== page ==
Now that college is behind you and it’s time to start living in “the real world,” it’s a good idea to take a look at your credit situation. If you’re like many recent graduates today, your credit report may include student loans, credit card balances and even car loans. How you’ve handled debt so far could affect several areas of your life going forward—including some you may not have thought of.

Potential Employers May Ask Recent Graduates for A Credit Check

If you’re job hunting and your potential employer asks for a credit check, don’t be surprised. According to a 2016 study by CareerBuilder, 72% of employers surveyed conduct background checks on all new employees. 29% of these companies also perform credit checks on their new hires.1 Some companies do a credit check to get a handle on who you are as a borrower, and how responsible you are when it comes to meeting payment deadlines and managing your credit. Yet while employers can request information from credit reporting agencies, they won’t see your actual credit score.2 Still, it’s a good idea to review your credit report to see what your new potential boss may find. Some credit card companies even allow you to check your credit score for free.

Discover it® Chrome Student Card

Get cash back on gas and restaurants with Discover it® Chrome.

Your Rental Application May Depend on a Credit Check

Ready to move out of student housing and into your first real, grown-up apartment? Be prepared: Your rental application may include a credit check request. Landlords may use a consumer report to evaluate the rental applications of potential tenants, and the most common type of consumer report is a report from a credit reporting agency, according to the Federal Trade Commission.3

Landlords who choose to check your credit as part of your rental application must follow Fair Credit Reporting Act (FCRA) guidelines to protect your privacy. If your application is denied based on information found in your credit check, your landlord must give you an adverse action notice that includes the contact information for the credit reporting agency that provided the credit check.3

Your Credit Score Affects Your Ability to Qualify for New Loans

If you think the well-paying job you land after graduation is the key to qualifying for a new loan, you could be mistaken. In fact, even with a great job, a poor credit score may hold you back from getting that new credit card, car loan or even a mortgage for your first home. Your credit score reflects your financial behavior in a variety of areas, including your payment history and your total amount of debt.4 Lenders review your credit score as part of your borrowing application. Poor repayment history, such as partial or late payments, may damage your score and impact your ability to borrow.

As a recent graduate, you should understand the impact of your actions on your credit score. For example, applying for multiple credit products may negatively affect your credit record since each lender “hits” your credit with an inquiry. You may also learn that as your balance-to-credit limit ratio — or the amount of debt you use relative to the amount available to you — creeps up, your credit score may suffer as this is a common indication of cash flow troubles. Missed payments, late payments and less-than-minimum payments may also contribute to a declining credit score.

A Less-Than-Stellar Score Could Scare Away Lenders

A poor credit score isn’t the end of the world. Responsible actions on your part can redeem your score. The key to cleaning it up: pay bills on time and in full, and don’t use too much of your available credit. Never use credit cards as a way to live beyond your means.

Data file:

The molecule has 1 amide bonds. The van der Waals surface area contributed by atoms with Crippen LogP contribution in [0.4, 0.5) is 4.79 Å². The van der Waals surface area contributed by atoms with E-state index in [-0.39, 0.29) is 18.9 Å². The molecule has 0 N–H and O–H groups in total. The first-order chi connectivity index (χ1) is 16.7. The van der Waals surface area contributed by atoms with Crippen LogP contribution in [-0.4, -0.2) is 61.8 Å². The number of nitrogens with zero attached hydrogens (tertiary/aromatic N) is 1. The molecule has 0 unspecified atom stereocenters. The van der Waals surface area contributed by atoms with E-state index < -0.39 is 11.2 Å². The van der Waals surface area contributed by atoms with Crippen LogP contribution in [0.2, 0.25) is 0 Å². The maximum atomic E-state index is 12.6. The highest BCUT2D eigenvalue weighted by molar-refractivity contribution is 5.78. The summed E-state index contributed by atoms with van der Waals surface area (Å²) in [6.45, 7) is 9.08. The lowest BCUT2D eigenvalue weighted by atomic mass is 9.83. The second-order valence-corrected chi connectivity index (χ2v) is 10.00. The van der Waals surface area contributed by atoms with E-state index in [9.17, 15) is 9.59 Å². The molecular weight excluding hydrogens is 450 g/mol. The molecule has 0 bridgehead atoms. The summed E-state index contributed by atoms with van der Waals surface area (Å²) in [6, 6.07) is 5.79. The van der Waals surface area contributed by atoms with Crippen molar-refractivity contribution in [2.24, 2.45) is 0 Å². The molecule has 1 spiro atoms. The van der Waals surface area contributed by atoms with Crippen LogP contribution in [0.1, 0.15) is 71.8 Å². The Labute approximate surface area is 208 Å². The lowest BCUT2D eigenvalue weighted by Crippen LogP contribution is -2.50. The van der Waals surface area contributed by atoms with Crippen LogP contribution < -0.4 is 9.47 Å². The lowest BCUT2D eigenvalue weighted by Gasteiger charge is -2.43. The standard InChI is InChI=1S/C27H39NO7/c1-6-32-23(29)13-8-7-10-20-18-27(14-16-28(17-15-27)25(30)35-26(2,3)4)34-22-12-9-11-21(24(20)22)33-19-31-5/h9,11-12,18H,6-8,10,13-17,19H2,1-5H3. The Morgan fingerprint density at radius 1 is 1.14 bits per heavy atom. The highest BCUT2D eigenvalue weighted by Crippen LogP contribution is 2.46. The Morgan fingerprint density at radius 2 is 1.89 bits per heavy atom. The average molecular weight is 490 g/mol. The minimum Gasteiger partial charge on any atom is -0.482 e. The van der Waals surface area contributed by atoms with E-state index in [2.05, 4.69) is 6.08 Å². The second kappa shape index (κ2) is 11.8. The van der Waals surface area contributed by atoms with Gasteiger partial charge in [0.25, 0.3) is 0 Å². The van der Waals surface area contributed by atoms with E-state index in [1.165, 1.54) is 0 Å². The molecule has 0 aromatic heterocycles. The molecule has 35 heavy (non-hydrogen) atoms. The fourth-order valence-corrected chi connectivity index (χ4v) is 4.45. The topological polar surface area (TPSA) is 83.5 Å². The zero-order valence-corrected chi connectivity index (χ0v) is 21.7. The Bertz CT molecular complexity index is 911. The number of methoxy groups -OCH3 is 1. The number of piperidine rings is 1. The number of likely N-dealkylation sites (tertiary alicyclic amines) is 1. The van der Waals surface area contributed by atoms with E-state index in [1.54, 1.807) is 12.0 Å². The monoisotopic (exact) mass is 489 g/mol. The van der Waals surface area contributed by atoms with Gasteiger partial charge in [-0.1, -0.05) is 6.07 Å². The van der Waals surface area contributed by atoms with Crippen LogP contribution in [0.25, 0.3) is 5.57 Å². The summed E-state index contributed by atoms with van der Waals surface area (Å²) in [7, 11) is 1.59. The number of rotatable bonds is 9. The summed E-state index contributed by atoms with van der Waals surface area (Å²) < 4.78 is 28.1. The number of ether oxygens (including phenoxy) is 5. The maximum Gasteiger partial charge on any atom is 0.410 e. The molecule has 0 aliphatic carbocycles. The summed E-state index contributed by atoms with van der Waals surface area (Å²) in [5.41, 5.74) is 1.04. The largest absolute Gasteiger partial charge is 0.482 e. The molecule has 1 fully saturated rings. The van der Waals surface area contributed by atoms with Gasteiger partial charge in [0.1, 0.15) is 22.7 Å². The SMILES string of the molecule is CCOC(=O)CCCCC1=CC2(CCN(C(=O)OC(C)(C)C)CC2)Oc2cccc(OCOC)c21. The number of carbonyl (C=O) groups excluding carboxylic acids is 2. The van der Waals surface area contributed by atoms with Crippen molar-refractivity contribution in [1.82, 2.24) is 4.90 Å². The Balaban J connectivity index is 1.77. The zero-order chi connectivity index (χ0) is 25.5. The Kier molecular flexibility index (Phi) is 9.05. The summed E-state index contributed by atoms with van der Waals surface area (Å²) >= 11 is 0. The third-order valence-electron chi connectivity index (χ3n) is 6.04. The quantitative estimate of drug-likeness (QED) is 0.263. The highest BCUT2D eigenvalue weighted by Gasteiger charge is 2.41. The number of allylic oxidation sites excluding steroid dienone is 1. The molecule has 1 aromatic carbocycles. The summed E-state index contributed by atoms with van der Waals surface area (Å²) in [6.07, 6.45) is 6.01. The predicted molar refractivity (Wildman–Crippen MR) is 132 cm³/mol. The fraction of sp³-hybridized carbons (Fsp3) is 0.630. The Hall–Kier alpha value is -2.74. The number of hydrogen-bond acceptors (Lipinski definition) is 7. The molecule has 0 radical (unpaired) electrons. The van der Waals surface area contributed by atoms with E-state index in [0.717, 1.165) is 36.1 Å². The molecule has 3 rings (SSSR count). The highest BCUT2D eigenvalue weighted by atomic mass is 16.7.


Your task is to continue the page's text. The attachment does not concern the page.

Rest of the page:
To help monitor your credit card balances, consider setting up credit card alerts that will notify you by email reminder or text when your balance exceeds an amount chosen by you.

Discover it® Chrome Student Card


Get Cash Back on Gas and Restaurants with Discover it® Chrome.

Your Credit Information Impacts Your Interest Rate on New Borrowing Products

While your credit history may be good enough to qualify you for new credit, it also impacts the interest rate you’re offered. Lower credit scores suggest you may be a higher-risk borrower, and lenders who are willing to lend you money may choose to do so at a higher interest rate.

The rate you’re offered on a credit card is called the annual percentage rate, or APR. If you carry a balance, APR will be used to calculate your monthly finance charge. Monthly finance charges are calculated by converting the APR to a daily rate, then applying it to your outstanding credit card balance. Your monthly minimum payment will go to the interest charged, fees and the principal balance. Avoid interest charges by paying your bill in full. Or pay less interest by making more than your minimum payment.

For example, if you pay for a $500 item with your 14.92% APR credit card and make the $25 minimum payment monthly, it will take 24 months to pay off the balance, plus the interest of $78.48. If, however, you pay $35 monthly, it will take only 16 months to pay off the balance with an interest cost of just $53.95. Why? Because an extra $10 each month goes directly to reducing your balance, and therefore the interest amount charged monthly.

And paying more than the minimum monthly payment helps you pay less in interest charges overall.


Legal Disclaimer: This site is for educational purposes and is not a substitute for professional advice. The material on this site is not intended to provide legal, investment, or financial advice and does not indicate the availability of any Discover product or service. It does not guarantee that Discover offers or endorses a product or service. For specific advice about your unique circumstances, you may wish to consult a qualified professional.